Wondering what it means to be upholstery fabric manufacturers? As easy as pie: let 2 of our weavers tell you about it, in the video made by Ampersand Video, in collaboration with Venice’s Musei Civici (“city museums”) and Accademia di Belle Arti (“academy of fine arts”).

Bevilacqua’s training of Italian upholstery fabric manufacturers

This video shows the women who make our fabrics come true: the weavers. Now there are 6 of them, using 18 looms, but in the past there were many more, as you can see in the photo below, dating back to 1923, more or less.

Their training, though, has remained the same. It’s a bit more intense, because in the 19th century weavers were trained for 4 or 5 years, while now only 2. But it still focuses on 2 basic stages:

  • observing an experienced weaver;
  • perfectly understand how looms work before weaving any velvet.

And that’s exactly what Silvia and Ilaria underline: they have learnt their craft gradually, as in centuries long gone. The reason? Well, there’s no school in the whole world which owns 18th-century looms.

Both weavers explain that their schools only provided them with a theoretical basis, although they were weavers institutes. They learnt the practice for these looms here at Bevilacqua’s. Only by observing it for years they could understand how a loom works, how the threads move through it, how to repair them when they break and which are the various knots.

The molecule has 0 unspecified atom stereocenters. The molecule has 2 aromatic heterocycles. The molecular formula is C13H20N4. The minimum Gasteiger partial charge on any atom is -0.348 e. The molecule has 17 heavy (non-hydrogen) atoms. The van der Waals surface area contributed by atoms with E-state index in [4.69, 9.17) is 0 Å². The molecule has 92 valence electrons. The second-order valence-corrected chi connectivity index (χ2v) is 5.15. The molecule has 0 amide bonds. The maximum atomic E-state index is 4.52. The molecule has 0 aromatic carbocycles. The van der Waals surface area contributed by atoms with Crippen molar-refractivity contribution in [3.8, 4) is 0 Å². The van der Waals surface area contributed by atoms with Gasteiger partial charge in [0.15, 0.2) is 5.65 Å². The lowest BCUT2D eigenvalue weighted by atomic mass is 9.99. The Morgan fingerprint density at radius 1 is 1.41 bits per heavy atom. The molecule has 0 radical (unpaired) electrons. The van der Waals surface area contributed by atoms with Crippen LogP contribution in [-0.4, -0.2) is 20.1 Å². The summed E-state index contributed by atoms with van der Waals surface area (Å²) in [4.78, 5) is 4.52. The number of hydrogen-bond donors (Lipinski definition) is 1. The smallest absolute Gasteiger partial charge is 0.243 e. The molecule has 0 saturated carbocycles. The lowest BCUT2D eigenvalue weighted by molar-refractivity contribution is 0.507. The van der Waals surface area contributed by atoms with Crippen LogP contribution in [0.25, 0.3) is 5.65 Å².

Ilaria Silvia weavers Luigi Bevilacqua | Tessitura Bevilacqua

Handweaving fabrics on old looms: difficulties and value

What Ilaria and Silvia have discovered while working here, respectively for 13 and 17 years, is the meaning of manufacturing luxury unique fabrics. Indeed, behind each of them lies the hand of a human being: sometimes the hand is stronger, so it can even produce 40 cm of fabric in 8 hours; but sometimes it’s weaker, so the pattern will be smaller.

And then there’s the loom, which they must learn to know and listen to: working on such old machines is never an automation, because every unusual sound is like an alarm bell for a weaver. It means there’s something wrong, and she must deal with it immediately, otherwise she would ruin the fabric.

Is it a difficult work? Yes, it is, but every weaver knows she creates a fabric without equal. Even if she uses a machine to pull the threads and some cards to determine the pattern, each velvet is unique, because her own hands hide behind it.

So, get ready to see Tessitura Bevilacqua with the eyes of those who make its fabrics. The video is in Italian: we’ve summed up what the weavers say in this article, so you can both see it and understand it.

Special thanks to those who made this video come true:

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